Renaissance in India was a story of reviving India’s past as well as intrusion of west. It was a movement which faced the triangular challenges of the past, the modern and the alien.
The reformers did not altogether discard the past. Ranade has observed “The change which was we should all seek is thus a change from constraint of freedom, from credulity to faith, from authority to reason, from bigotry to toleration, from blind fatalism to sense the human dignity.” Further the socio-cultural awakening of the 19th century had the reflection on the national awakening in India and aimed at a transformation of medieval polity and religious outlook on a democratic foundation.
The principles of individual liberty and human equality became the main spirit behind the reform. The dominant features of socio-political thought in colonial India were liberalism, nationalism and rationalism. The reformers saw change not as a slow adaptive process, but as a positive value in itself. The religious reformers made it a point to extend the principle of individual liberty to the sphere of religion.
The entire religious structure had to seriously face the test of rationality. The assertion of human dignity and conscience became the gospel of the awakening. In his master piece “The Renaissance of India” Aurobindo points out in nineteenth century had three aspects.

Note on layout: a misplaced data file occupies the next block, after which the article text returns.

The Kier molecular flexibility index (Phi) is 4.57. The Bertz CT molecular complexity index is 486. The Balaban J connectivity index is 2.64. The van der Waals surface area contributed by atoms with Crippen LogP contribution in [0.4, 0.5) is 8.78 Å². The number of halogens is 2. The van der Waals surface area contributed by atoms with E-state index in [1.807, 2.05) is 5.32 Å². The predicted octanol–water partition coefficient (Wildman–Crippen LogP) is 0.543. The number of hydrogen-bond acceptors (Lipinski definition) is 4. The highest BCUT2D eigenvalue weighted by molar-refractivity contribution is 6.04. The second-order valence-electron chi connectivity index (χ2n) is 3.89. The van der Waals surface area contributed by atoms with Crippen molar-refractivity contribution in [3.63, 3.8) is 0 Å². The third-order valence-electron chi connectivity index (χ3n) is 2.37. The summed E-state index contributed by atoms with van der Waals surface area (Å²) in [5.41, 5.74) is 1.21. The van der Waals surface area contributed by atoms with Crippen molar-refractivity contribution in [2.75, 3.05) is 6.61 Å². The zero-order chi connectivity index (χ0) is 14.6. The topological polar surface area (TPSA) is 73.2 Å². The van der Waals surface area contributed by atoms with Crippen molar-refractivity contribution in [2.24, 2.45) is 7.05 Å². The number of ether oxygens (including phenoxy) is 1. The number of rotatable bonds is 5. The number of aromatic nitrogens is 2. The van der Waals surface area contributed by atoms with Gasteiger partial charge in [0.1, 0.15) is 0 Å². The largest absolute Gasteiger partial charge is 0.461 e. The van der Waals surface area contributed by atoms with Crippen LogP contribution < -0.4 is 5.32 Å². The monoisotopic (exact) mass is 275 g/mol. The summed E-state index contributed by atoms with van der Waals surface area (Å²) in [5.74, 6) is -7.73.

In the first place it aimed at a recovery of the old spiritual gospel contained in the sacred book of the country. Secondly, this reinvigorrated spritualy inspired fresh activity in the field of philosophy, literature, art, etc. thirdly, an attempt was made to deal in an original way with the modern problem in the light of new inspiration. Sir Jadunath Sarkar also characterised Renaissance at first as an intellectual awakening which profoundly affected our literature, education, thought and art.
In the next succeeding generation, it became a moral fierce and reformed the Indian society and religion. In the third generation, it brought about the economic modernization of India and ultimately the political emancipation. In India the intrusion of west changed the character of Renaissance in the 19th century from its traditional concept.